Despite government incentives, concept of green buildings has failed to catch fancy of real estate developers in Madhya Pradesh. This is much in contrast to booming real estate markets like Gurgaon (Haryana), Mumbai, Bangalore and Hyderabad where ‘green’ is the in-thing.
Not a single building in the state is rated ‘green building,’ which uses less water, optimizes energy efficiency, conserves natural resources, generates less waste and provides healthier spaces for occupants, as compared to conventional buildings. There are 352 green-rated buildings in the country, approved by Indian Green Building Council (IGBC).
According to real estate developers, due to lengthy certification process, the concept has failed to kick-off in the state.
Jitendra Mehta of Mehta and Associates, who is also a member of IGBC from state, said, “The process is lengthy. The initial registering certification amount is costly. Initial cost of construction projects rises by 15-20%. Due to competitive market, most of the developers do not go for certification.”
He said that 50-60% buildings that are now constructed are now energy efficient building but if the green certification is made convenient for designers and technical persons people can adopt it. Though the initial cost of green building may be high, benefits can be reaped after 7-8 years. When asked why there was not a single building in state with green rating, Mehta said, “We have been boasting about the benefits and subsidies of green building but hardly anyone takes interest.”
As per the IGBC figures, Maharashtra tops the national figure with the highest number of green buildings, followed by National Capital Region. Tamil Nadu holds third position. There are 1,909 registered buildings in the country, of which 187 are in Karnataka. Karnataka is home to 41 green buildings, the fourth largest figure for any state in the country. Of them, 39 are in Bangalore.
Centre for Environment Protection Research and Development (CEPRD) has been raising awareness to adopt the concept for ecological balance but all attempts have got cold response. Organization secretary Narendra Surana said, “We hold workshops to promote the concept but it fails to attract real estate developers in state.”
The developers said more incentives should be given to developers for constructing green buildings. The fee refund is too less compared to input cost for a green structure. According to UNEP figures, the buildings sector accounts for one-third of energy related carbon dioxide emissions worldwide. Nearly 60% of world’s electricity is consumed in residential and commercial buildings.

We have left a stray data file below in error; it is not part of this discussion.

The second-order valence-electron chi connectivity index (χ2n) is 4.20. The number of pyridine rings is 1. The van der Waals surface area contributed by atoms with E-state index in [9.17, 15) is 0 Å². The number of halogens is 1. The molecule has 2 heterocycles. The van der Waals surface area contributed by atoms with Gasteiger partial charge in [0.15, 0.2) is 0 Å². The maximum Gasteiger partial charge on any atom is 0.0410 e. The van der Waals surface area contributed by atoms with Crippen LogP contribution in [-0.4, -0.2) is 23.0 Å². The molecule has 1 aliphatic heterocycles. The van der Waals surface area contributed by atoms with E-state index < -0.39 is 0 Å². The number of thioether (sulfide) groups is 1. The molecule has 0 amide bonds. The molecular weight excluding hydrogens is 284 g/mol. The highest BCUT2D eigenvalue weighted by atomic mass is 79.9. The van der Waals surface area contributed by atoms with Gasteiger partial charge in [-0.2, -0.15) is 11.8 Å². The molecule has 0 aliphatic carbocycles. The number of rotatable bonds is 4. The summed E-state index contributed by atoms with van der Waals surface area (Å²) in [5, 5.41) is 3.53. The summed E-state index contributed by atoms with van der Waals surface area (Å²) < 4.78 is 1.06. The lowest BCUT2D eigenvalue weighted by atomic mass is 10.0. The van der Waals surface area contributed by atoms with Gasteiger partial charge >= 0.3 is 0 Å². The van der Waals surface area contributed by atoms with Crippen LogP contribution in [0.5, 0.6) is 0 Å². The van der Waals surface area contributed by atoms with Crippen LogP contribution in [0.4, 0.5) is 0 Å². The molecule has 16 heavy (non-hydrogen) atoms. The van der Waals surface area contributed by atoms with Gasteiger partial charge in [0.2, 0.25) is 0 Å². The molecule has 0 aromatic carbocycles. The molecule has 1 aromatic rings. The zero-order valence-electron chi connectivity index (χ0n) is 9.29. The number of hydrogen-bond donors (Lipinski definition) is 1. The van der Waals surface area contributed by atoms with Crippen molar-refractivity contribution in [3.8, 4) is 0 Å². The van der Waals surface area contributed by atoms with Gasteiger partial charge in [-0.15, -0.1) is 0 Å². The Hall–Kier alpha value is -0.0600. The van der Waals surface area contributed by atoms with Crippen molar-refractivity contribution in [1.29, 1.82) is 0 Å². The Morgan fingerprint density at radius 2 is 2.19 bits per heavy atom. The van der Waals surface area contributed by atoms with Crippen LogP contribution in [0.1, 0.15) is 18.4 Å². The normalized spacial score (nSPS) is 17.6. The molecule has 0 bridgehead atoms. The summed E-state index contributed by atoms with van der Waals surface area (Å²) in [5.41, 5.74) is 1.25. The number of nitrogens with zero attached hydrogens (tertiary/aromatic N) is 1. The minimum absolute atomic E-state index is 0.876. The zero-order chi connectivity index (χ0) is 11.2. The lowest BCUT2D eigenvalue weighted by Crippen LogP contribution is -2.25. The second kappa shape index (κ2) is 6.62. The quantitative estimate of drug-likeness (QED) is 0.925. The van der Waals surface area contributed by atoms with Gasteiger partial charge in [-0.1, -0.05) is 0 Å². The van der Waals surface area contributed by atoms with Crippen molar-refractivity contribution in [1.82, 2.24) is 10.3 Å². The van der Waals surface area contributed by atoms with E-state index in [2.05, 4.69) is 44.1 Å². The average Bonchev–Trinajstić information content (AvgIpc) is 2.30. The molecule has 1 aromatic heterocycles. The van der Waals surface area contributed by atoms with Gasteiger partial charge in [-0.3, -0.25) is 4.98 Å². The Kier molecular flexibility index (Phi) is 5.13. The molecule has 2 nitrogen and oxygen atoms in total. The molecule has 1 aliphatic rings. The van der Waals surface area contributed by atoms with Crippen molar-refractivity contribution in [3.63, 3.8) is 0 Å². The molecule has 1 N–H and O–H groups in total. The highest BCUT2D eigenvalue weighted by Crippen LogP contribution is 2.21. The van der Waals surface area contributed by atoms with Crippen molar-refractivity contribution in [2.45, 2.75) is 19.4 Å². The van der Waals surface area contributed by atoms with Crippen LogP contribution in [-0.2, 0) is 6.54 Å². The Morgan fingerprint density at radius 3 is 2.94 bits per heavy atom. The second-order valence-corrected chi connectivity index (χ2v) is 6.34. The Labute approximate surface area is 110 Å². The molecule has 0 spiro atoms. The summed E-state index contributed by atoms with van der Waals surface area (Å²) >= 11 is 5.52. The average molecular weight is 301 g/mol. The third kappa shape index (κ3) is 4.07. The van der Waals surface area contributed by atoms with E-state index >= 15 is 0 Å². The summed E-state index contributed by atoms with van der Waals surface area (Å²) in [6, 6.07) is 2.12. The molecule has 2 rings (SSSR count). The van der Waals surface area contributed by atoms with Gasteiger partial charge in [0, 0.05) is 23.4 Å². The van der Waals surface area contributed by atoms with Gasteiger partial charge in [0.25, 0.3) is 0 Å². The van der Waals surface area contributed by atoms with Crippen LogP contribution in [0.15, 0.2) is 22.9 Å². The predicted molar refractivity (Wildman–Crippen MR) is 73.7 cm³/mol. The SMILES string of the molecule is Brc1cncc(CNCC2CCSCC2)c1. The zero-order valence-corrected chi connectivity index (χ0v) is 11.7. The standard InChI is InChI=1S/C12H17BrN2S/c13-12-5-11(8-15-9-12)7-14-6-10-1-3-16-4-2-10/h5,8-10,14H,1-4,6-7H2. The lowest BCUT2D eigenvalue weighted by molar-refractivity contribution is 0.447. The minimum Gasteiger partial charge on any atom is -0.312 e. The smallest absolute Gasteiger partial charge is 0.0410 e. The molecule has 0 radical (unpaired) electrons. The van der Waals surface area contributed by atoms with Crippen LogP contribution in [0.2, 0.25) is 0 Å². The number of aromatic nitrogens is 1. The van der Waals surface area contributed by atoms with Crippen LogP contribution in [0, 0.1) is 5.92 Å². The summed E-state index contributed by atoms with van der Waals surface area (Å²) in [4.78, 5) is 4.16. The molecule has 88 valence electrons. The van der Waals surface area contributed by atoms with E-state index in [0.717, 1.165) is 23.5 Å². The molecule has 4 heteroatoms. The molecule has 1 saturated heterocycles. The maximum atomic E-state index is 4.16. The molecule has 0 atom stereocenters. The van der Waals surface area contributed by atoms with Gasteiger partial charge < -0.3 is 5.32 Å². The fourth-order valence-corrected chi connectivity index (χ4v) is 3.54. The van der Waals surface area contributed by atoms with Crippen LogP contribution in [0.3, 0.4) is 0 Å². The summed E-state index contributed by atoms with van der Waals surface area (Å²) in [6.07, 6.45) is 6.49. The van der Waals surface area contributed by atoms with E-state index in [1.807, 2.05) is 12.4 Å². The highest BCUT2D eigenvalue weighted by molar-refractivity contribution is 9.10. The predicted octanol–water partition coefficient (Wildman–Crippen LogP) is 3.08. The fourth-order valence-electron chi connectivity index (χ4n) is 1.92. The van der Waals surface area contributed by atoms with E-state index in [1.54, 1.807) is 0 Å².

WHAT IS A GREEN BUILDING?
A green building is one which uses less water, optimizes energy efficiency, conserves natural resources, generates less waste and provides healthier spaces for occupants, as compared to a conventional building. A building is assessed based on its predicted performance over its entire lifecycle – inception through operation.
The stages identified for evaluation are:
Pre-construction: Intra- and inter-site issues like proximity to public transport, type of soil, kind of land, location, flora and fauna before construction activity starts, natural landscape and features.
Planning and construction: Issues of resource conservation and reduction in resource demand, resource utilization efficiency and recovery, reuse, and provisions for occupant health and well-being. Prime resources considered are land, water, energy, air and green cover.
Operation and maintenance: Of building systems and processes, monitoring and recording of energy consumption, occupants’ health and well-being and issues that affect the global and local environment.
HOW THEY ARE RATED
The Leadership in Energy and Environmental Design (LEED India) Green Building Rating System is a nationally and internationally accepted benchmark for the design, construction and operation of high-performance green buildings.
Part of the Confederation of Indian Industries, IGBC Green Homes is the first rating programme developed exclusively for the residential sector. It is designed to rate new residential buildings — individual homes, high-rise apartments, gated communities, row houses — and existing residential buildings.
SELF-SUFFICIENCY IS KEY
Sustainable buildings take into account the building’s entire lifecycle – there may be slightly higher initial costs, but green designs, upgrades and operations create savings that almost always pay for the added costs, reduce the use of other resources and enhance productivity. Green buildings are gaining momentum and could account for 20% of all constructions by 2030. They are healthier places to live and work, reduce energy and water use, and generate better profits.
Source : The Times of India
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